Sometimes human instinct lets us down. Take the natural response some investors have to down markets: Sell to avoid possible losses and stay out of the market until things improve.
But while sitting on the sidelines might seem like a smart defensive move, it can actually be hazardous to your wealth. Time and again, statistics have shown that remaining invested through the market’s inevitable up and down cycles has been the wiser choice for long-term investors. Those who have tried to time the market have often ended up with lower returns.
Consider the performance of the S&P 500, a broad measure of U.S. stocks.1 It appreciated an average of 9.22% annually during the 20-year period ended December 31, 2013.2 An investment of $10,000 would have grown to $58,353 over the 20 years. However, an investor who missed just the top five days would have ended up with $38,725, which is equal to an average annual gain of 7.0%. Missing the best 10 days in the 20-year period would have left the investor with $29,185, which is equivalent to an average gain of 5.5%. Investors who missed the top 30 days during this period would have ended up with $12,032 on their initial $10,000 investment, which translates to an annual gain of just 0.93%.2
Slow and Steady Wins the Race
However well-intentioned their market-timing tactics may be, investors too often end up chasing past winners, buying in just as the price turns down, or making the wrong guess about which will be the next hot stock. In addition to these mistakes, frequent turnover can increase trading costs and trigger unwanted capital gains, which further reduce returns.
Like the fabled race between the tortoise and the hare, the investor who moves steadily forward toward his or her goal may be more likely to succeed than the one who darts in and out of the market. Although past performance cannot guarantee future results, history shows that the patient investor who had held to a well-crafted strategy is likely to have the money available when opportunities emerge to invest in undervalued securities and areas of the market with long-term growth potential.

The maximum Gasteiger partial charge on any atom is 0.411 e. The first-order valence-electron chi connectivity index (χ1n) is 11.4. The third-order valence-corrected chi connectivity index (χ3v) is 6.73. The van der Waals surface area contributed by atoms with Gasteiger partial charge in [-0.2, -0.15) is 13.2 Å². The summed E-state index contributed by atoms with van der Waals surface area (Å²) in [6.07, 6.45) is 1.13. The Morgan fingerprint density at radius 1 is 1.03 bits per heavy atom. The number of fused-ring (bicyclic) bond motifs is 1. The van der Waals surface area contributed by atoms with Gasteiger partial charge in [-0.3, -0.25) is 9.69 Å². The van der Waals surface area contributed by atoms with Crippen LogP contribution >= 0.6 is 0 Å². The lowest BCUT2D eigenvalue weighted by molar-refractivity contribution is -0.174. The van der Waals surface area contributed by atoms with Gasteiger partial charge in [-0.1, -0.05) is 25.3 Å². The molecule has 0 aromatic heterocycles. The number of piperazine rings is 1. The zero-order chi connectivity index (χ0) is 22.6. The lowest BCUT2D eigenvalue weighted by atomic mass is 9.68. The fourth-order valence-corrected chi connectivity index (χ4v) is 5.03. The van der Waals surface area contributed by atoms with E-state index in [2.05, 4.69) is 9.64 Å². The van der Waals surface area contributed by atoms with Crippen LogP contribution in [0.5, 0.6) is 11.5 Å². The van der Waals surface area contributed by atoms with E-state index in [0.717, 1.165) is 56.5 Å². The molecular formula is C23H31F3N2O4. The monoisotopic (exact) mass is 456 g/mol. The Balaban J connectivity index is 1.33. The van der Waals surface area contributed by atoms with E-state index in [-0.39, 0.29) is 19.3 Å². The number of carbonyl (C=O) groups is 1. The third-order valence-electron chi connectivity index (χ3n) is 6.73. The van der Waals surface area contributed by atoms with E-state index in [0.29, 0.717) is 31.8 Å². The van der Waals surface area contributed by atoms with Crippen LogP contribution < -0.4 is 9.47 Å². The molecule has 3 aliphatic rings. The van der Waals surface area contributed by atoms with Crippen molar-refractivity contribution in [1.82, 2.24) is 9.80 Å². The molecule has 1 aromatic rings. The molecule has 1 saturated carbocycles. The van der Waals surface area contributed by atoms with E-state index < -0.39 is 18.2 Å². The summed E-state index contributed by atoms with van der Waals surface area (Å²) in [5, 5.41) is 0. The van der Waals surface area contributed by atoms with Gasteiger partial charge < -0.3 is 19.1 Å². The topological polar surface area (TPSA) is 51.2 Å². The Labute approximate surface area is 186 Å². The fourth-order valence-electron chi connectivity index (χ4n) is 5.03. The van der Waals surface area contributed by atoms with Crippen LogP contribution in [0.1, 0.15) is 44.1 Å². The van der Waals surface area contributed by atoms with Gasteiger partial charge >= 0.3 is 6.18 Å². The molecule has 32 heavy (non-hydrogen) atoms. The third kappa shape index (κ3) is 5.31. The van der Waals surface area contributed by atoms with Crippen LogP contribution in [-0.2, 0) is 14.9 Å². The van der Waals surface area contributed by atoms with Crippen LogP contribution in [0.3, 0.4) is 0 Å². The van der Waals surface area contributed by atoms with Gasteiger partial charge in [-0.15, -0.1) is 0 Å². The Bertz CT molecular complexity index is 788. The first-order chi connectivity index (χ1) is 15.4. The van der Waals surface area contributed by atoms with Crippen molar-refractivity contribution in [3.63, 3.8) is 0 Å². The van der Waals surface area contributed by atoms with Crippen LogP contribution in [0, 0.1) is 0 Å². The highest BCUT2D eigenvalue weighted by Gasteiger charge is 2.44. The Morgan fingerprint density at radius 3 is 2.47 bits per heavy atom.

This article offers only an outline; it is not a definitive guide to all possible consequences and implications of any specific investment strategy. For this reason, be sure to seek advice from knowledgeable financial professionals.
1Standard & Poor’s Composite Index of 500 Stocks is an unmanaged index that is generally considered representative of the U.S. stock market. It is not possible to invest directly in an index. Past performance is not a guarantee of future results. Investing in stocks involves risks, including loss of principal.
2Source: Wealth Management Systems Inc. This hypothetical example illustrates how a $10,000 investment would have been affected by missing the market’s top-performing days over the 20-year period ended December 31, 2013. Stocks are represented by Standard & Poor’s Composite Index of 500 Stocks, an unmanaged index that is generally considered representative of the U.S. stock market. Past performance is not a guarantee of future results.
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